At this point, though, Kanye wasn’t messing around with anything less than ten songs, so the project soon expanded to a full album.
What makes Watch The Throne so special is how the production pulls from the sounds of both Kanye’s first few albums and his previous one. There’s the Motown samples—most notably his use of “Try a Little Tenderness” on “Otis”—but also a futuristic rock vibe that’s featured in “No Church in the Wild,” which features Frank Ocean singing the hook.
Watch the Throne could have so easily not worked and probably shouldn’t have. Supergroups are tricky that way.
A little over a year later, he continued again with the collaborative spirit by releasing Cruel Summer, which is not technically a Kanye West album but more of a Kanye West production.
Cruel Summer is a compilation of tracks from artists on Kanye’s GOOD Music label, a roster that included Pusha T, Big Sean, Kid Cudi, and more. Kanye dropped some verses and handled some production duties, but was largely the creative force behind the album.
Overall, the project was a flex by West and is best viewed that way as opposed to a natural inclusion in his discography.
Era Four: “I Go For Mine, I Got To Shine, Now Throw Your Hands Up In The Sky”
Since 2009, Kanye had been literally all over the place. There was The Taylor Swift Incident followed by the release of his magnum opus and then Watch the Throne.
Kanye had also found himself a lady and was starting a family. It was only natural then to be curious how all this transition would manifest itself in his next record.
I’m not sure anyone expected that manifestation would come in the form of Yeezus.
Yeezus marks the first point where (at least from a musical standpoint) a line in the sand was drawn. Fans had experienced changes in Kanye’s sound before—first with 808s and then Twisted Fantasy—then they experienced a melting point of sorts with Watch The Throne, so it’s not as if they were resistant to change.
However, Yeezus asked you to gauge how much change was too much change.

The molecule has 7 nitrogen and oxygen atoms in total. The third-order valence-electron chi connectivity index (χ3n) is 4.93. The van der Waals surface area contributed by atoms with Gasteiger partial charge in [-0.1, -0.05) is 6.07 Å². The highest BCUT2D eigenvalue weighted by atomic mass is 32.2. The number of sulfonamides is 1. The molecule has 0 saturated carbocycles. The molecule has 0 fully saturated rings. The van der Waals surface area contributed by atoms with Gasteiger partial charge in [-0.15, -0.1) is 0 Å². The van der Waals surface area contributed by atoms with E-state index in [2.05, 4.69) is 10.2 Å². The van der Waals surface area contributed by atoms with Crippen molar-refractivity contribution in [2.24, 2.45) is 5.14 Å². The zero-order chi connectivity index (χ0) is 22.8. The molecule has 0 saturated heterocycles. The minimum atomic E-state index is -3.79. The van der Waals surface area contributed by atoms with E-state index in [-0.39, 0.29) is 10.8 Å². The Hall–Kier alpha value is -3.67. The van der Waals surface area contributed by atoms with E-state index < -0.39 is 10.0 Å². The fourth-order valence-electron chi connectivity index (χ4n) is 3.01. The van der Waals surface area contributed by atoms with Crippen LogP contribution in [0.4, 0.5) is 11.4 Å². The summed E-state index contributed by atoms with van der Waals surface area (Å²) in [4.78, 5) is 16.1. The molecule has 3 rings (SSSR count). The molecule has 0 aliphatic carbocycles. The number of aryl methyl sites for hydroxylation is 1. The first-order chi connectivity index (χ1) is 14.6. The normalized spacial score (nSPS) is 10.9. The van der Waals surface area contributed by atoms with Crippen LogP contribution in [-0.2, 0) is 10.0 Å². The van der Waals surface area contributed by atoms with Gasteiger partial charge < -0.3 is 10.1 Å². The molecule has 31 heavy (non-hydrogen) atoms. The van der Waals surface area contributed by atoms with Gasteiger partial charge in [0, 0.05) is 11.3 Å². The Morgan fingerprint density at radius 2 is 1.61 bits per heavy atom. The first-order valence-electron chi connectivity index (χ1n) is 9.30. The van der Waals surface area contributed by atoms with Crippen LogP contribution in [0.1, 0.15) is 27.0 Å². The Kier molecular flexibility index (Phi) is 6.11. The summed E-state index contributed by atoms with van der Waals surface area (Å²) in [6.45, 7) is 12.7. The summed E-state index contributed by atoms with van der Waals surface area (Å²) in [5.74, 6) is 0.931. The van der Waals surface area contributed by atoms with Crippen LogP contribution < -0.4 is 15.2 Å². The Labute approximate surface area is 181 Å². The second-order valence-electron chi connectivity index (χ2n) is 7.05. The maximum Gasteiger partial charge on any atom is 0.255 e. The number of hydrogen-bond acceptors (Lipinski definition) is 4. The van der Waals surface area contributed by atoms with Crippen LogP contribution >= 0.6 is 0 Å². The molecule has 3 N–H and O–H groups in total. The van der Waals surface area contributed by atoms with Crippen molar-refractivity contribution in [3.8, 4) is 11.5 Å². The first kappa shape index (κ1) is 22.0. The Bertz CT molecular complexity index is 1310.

I remember thinking after listening to the album the first time that it sounded like two robots fighting each other—like metal slamming onto metal—and I couldn’t figure out when the hell you’d actually listen to Yeezus.
With the earlier albums, this was an easy call to make.
Those first three records were full of jams perfect for all occasions, 808s was a little different but still provided us with the soundtrack to those more meditative times in our lives, and Twisted Fantasy was just required listening, regardless of the situation.
But Yeezus was different. It demanded your attention—all of your attention. Doing something while Yeezus was playing was a fool’s errand. Even if you listened to it to hate it, you still gave it everything you had so you could really hate it, which a lot of people did.
Battle lines were drawn with Yeezus. You were with it or against it.
Or you just were over Kanye West, which was pretty understandable at the time.
Era Five: “It’s Amazing, I’m The Reason Everybody Fired Up This Evening”
How many times can we ask “Where does Kanye go after [insert album title here]?” Well, at least one more time I guess because honestly, after Yeezus, what comes next?
The Life of Pablo was next, but it took a while to get there (roughly about three years).
West started working on the follow-up to Yeezus in the fall of 2013, initially shooting for a release sometime in the next year. At first, the album was going to be called So Help Me God, then SWISH, then Waves, only to land on The Life of Pablo days before the album’s release.
Along the way, he worked with everyone from Rick Rubin to Q-Tip, as well as Paul McCartney and Rihanna, releasing possibly the most simplistic song of his career, “fourfiveseconds,” in January of 2015.
Kanye had already become an artist that required patience, but the run-up to Pablo really put that patience to the test. There were scandals like declaring Bill Cosby was innocent, feuds with Wiz Khalifa and Amber Rose, and renewed interest in The Taylor Swift Incident all going down in the weeks leading up to Pablo’s release.